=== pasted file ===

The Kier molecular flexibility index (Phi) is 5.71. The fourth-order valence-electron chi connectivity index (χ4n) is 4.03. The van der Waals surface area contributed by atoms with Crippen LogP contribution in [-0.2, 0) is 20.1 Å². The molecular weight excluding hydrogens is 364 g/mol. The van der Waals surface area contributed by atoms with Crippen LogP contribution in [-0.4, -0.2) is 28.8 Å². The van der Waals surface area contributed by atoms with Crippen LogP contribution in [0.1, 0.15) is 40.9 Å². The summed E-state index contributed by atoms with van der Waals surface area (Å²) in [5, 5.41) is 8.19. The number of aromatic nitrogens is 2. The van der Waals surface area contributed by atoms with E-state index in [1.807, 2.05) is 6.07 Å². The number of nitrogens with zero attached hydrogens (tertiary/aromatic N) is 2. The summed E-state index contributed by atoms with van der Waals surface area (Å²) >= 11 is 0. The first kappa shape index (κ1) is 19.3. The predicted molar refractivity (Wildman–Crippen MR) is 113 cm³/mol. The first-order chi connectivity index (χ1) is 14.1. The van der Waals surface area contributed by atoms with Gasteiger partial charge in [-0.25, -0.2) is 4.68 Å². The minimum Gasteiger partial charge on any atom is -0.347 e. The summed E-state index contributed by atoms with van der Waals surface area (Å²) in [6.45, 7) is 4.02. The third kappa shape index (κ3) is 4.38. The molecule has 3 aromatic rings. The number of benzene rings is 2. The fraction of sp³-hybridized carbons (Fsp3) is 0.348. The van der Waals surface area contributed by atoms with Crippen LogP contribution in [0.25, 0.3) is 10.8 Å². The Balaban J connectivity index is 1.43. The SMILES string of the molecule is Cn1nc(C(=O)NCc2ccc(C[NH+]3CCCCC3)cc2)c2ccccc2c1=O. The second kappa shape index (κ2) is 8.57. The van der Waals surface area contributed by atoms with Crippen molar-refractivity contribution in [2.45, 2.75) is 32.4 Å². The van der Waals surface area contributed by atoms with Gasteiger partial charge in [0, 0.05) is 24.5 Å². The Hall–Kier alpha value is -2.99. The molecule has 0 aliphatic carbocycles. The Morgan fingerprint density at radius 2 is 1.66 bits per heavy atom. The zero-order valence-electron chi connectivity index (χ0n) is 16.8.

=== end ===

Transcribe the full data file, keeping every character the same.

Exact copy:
The Kier molecular flexibility index (Phi) is 5.71. The fourth-order valence-electron chi connectivity index (χ4n) is 4.03. The van der Waals surface area contributed by atoms with Crippen LogP contribution in [-0.2, 0) is 20.1 Å². The molecular weight excluding hydrogens is 364 g/mol. The van der Waals surface area contributed by atoms with Crippen LogP contribution in [-0.4, -0.2) is 28.8 Å². The van der Waals surface area contributed by atoms with Crippen LogP contribution in [0.1, 0.15) is 40.9 Å². The summed E-state index contributed by atoms with van der Waals surface area (Å²) in [5, 5.41) is 8.19. The number of aromatic nitrogens is 2. The van der Waals surface area contributed by atoms with E-state index in [1.807, 2.05) is 6.07 Å². The number of nitrogens with zero attached hydrogens (tertiary/aromatic N) is 2. The summed E-state index contributed by atoms with van der Waals surface area (Å²) >= 11 is 0. The first kappa shape index (κ1) is 19.3. The predicted molar refractivity (Wildman–Crippen MR) is 113 cm³/mol. The first-order chi connectivity index (χ1) is 14.1. The van der Waals surface area contributed by atoms with Gasteiger partial charge in [-0.25, -0.2) is 4.68 Å². The minimum Gasteiger partial charge on any atom is -0.347 e. The summed E-state index contributed by atoms with van der Waals surface area (Å²) in [6.45, 7) is 4.02. The third kappa shape index (κ3) is 4.38. The molecule has 3 aromatic rings. The number of benzene rings is 2. The fraction of sp³-hybridized carbons (Fsp3) is 0.348. The van der Waals surface area contributed by atoms with Crippen LogP contribution in [0.25, 0.3) is 10.8 Å². The Balaban J connectivity index is 1.43. The SMILES string of the molecule is Cn1nc(C(=O)NCc2ccc(C[NH+]3CCCCC3)cc2)c2ccccc2c1=O. The second kappa shape index (κ2) is 8.57. The van der Waals surface area contributed by atoms with Crippen molar-refractivity contribution in [2.45, 2.75) is 32.4 Å². The van der Waals surface area contributed by atoms with Gasteiger partial charge in [0, 0.05) is 24.5 Å². The Hall–Kier alpha value is -2.99. The molecule has 0 aliphatic carbocycles. The Morgan fingerprint density at radius 2 is 1.66 bits per heavy atom. The zero-order valence-electron chi connectivity index (χ0n) is 16.8.